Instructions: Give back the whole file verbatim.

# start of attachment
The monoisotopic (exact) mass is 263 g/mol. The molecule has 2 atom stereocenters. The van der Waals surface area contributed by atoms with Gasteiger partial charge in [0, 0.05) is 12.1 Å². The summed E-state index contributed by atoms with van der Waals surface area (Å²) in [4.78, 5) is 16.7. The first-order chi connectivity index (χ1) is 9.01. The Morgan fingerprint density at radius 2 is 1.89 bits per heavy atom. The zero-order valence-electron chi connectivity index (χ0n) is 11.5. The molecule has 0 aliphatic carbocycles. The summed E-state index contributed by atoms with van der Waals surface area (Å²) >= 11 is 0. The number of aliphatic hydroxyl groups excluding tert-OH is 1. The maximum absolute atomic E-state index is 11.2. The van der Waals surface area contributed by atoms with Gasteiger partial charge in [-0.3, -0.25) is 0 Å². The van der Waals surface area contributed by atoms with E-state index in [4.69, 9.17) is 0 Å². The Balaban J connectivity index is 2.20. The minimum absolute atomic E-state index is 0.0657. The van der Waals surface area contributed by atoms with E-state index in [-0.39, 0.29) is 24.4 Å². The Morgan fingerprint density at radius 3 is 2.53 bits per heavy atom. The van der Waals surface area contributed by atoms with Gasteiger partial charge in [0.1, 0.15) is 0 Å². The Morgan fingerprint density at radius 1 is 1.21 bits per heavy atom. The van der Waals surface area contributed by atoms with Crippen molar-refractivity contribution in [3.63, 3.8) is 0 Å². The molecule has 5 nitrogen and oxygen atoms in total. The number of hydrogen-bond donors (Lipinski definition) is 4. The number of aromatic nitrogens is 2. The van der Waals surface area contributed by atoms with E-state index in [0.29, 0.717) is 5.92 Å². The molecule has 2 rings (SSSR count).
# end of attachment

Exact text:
The monoisotopic (exact) mass is 263 g/mol. The molecule has 2 atom stereocenters. The van der Waals surface area contributed by atoms with Gasteiger partial charge in [0, 0.05) is 12.1 Å². The summed E-state index contributed by atoms with van der Waals surface area (Å²) in [4.78, 5) is 16.7. The first-order chi connectivity index (χ1) is 9.01. The Morgan fingerprint density at radius 2 is 1.89 bits per heavy atom. The zero-order valence-electron chi connectivity index (χ0n) is 11.5. The molecule has 0 aliphatic carbocycles. The summed E-state index contributed by atoms with van der Waals surface area (Å²) >= 11 is 0. The number of aliphatic hydroxyl groups excluding tert-OH is 1. The maximum absolute atomic E-state index is 11.2. The van der Waals surface area contributed by atoms with Gasteiger partial charge in [-0.3, -0.25) is 0 Å². The van der Waals surface area contributed by atoms with E-state index in [4.69, 9.17) is 0 Å². The Balaban J connectivity index is 2.20. The minimum absolute atomic E-state index is 0.0657. The van der Waals surface area contributed by atoms with E-state index in [-0.39, 0.29) is 24.4 Å². The Morgan fingerprint density at radius 3 is 2.53 bits per heavy atom. The van der Waals surface area contributed by atoms with Gasteiger partial charge in [0.1, 0.15) is 0 Å². The Morgan fingerprint density at radius 1 is 1.21 bits per heavy atom. The van der Waals surface area contributed by atoms with Crippen molar-refractivity contribution in [3.63, 3.8) is 0 Å². The molecule has 5 nitrogen and oxygen atoms in total. The number of hydrogen-bond donors (Lipinski definition) is 4. The number of aromatic nitrogens is 2. The van der Waals surface area contributed by atoms with E-state index in [0.29, 0.717) is 5.92 Å². The molecule has 2 rings (SSSR count).